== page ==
Onwarin is also an artist, making composite clay sculptures of flowers that are absolutely realistic. These elaborate ‘nature morte’ often have falling petals, small signs of corruption, decay and death that tie them to their European art historical counterparts. She is also a master of traditional Thai massage, and an excellent cook. My visit was one long feast of rustic Thai cooking. I’m glad that I was able to aid her in some small way, by installing the necessary files for the Rosetta Stone Language software on her disc-driveless MacBook Air.
We made a visit to Curt’s gallery, an appendage to a frame shop and gallery in Bantam, CT, owned by his friend Ella Crampton. It was nice to see a large body of Curt’s recent work, displayed in an elegant, neutral setting.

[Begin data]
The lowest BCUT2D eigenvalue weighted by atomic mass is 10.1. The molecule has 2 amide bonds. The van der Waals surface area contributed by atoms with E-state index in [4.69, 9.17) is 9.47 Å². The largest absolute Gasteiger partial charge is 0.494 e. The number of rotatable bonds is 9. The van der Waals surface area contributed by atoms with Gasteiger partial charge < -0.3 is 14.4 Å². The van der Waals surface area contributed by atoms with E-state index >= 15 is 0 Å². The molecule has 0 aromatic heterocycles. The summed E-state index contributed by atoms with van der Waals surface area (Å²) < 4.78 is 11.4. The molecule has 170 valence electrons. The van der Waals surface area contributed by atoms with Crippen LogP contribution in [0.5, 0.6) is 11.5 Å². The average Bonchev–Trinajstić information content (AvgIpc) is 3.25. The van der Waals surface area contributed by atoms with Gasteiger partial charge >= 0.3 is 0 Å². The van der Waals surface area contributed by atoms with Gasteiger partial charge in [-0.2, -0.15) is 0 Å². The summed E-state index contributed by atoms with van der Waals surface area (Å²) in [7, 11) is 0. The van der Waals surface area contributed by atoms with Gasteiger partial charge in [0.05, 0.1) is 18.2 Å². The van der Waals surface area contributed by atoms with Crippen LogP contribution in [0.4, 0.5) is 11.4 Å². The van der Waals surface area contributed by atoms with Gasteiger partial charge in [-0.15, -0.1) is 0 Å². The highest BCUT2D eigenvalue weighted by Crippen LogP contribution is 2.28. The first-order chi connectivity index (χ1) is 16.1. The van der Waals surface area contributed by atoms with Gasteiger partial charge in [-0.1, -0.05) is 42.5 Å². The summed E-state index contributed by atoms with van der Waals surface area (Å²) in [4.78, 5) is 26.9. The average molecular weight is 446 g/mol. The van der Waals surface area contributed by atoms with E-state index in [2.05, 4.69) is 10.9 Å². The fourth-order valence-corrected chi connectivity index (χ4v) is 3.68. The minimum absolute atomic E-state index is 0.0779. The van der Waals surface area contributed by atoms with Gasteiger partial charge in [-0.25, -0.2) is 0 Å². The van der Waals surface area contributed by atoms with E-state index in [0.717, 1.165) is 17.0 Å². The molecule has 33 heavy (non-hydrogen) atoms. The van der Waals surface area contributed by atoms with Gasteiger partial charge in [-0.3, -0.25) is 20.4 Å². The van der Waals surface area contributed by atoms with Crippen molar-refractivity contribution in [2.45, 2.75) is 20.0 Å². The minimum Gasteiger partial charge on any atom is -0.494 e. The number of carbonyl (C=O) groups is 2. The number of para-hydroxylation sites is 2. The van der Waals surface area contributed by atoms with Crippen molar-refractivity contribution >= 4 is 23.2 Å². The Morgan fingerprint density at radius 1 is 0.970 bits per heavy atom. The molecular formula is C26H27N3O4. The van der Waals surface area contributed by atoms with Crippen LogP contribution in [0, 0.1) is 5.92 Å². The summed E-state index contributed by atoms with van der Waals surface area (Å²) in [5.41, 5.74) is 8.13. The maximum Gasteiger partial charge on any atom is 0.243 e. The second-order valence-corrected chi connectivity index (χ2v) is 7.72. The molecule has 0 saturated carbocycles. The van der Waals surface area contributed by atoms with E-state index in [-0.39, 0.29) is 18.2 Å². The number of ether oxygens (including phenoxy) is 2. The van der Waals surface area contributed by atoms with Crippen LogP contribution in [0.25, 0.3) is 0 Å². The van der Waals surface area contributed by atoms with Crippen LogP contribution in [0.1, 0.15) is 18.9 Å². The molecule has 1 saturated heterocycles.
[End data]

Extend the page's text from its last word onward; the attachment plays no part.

Most of the time of my visit was spent talking art. Curt and I grew up together, as children and budding young artists. We shared many formative experiences, at Fort Wright College in Spokane, California College of Arts and Crafts and Fenway Studios in Boston. Though our respective painting styles have gone their own directions, we still share some of the same aesthetic ideals and painterly goals.
A back problem, which had been exacerbated by the promotion exam and extreme workouts of Gasshuku, prevented me from walking the grounds of Cornubia Hall. I regret that, and the fact that I couldn’t stay longer. Still, it was nice to see Curt, and to get to know Onwarin better.